Headlines I Wish I Hadn’t Seen

Comments (11)

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  1. Tomas says:

    “Obama orders federal workers to spy on each other.”

    Reactionary regulations like these are quite dangerous.

    • Jerry says:

      I find that this to be hilarious. I think that is possibly one of the best check and balance policies president Obama has ever implemented.

  2. Sal says:

    “According to the report, doctors had inaccurately diagnosed Burns with irreversible brain damage and ignored nurses who’d noticed signs that Burns was improving”

    Good grief. It’s scary to think we risk our lives to such an extent by undividedly trusting doctors and, yet, their arrogance in many instances can cause us harm, if not our lives.

  3. Sammy says:

    “Patient wakes up as doctors get ready to remove organs.”

    Sounds like a nightmare

    • Jeff says:

      This surprisingly happens quite frequently in Indian hospitals. Because in India, and many other places in southeast Asia. There is a high demand for body organs on the black market.

  4. Cabaret says:

    “The American Academy of Neurology guidelines consist of about 25 tests for doctors to perform to be absolutely sure a patient won’t get better, he said.”

    This seems excessive. Is there a possibility that the government would mandate all of these?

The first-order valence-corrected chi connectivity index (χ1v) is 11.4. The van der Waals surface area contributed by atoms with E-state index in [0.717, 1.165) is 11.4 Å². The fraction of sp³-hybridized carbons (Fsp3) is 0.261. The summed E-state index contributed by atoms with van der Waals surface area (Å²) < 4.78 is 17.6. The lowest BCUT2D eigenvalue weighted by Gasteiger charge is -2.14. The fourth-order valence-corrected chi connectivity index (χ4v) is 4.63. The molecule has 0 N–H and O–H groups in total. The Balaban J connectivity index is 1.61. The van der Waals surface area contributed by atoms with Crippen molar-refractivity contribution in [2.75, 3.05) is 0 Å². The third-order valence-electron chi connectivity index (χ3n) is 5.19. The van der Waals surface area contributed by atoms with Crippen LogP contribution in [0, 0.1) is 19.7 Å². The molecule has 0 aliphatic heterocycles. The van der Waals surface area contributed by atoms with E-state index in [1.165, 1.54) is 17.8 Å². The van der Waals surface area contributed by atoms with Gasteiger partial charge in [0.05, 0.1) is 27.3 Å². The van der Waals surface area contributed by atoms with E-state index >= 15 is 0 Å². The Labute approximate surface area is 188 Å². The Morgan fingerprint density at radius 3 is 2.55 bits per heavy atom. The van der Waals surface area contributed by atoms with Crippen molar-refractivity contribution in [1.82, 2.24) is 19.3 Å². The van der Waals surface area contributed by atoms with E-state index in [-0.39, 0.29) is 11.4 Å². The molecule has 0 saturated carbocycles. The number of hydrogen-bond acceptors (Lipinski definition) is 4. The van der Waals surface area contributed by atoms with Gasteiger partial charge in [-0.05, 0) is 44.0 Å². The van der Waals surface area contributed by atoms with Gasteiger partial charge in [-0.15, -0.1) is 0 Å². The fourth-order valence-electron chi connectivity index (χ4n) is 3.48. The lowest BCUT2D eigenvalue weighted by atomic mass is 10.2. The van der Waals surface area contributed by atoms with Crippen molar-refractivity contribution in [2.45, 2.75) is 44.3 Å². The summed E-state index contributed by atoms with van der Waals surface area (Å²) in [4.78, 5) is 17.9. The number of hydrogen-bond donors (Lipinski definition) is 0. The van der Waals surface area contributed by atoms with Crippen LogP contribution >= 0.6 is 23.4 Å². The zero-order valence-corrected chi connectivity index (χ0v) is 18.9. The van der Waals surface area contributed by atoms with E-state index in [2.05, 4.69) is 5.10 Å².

5. Afton says:

    “Investigations also can be triggered when “suspicious user behavior” is detected by computer network monitoring and reported to “insider threat personnel.””

    If they spy on us, then it makes sense that they spy on themselves.

  6. Devon Herrick says:

    Patient wakes up as doctors get ready to remove organs.

    In the Monty Python movie, The Meaning of Life, a man who signed an organ donor card is startled to find a pair of men knocking on his front door to harvest his liver. The fact the organ donor was not yet dead did not deter them and made for a scene that was hilarious — and rather gruesome.

  7. Randall says:

    I thought federal workers were already spying on each other…

  8. John Fembup says:

    “value-based insurance design produces quality improvement but no cost savings.”

    That’s news you wish you hadn’t seen?

    From the abstract to the Health Affairs article this does not seem like bad news. Is a 3% improvement in adherence to medications significant? I don’t know. But it cant be a bad thing especially because – as the abstract states, the VBID they studied “providing more generous coverage did not lead to significant changes in overall medical spending for patients and insurers.”

    That is, the VBID did not cost much, if anything – and may have had some marginal positive effect on patient health.

    And yeah, more research is needed. Isn’t it always?

    Meanwhile, this news doesn’t seem so bad.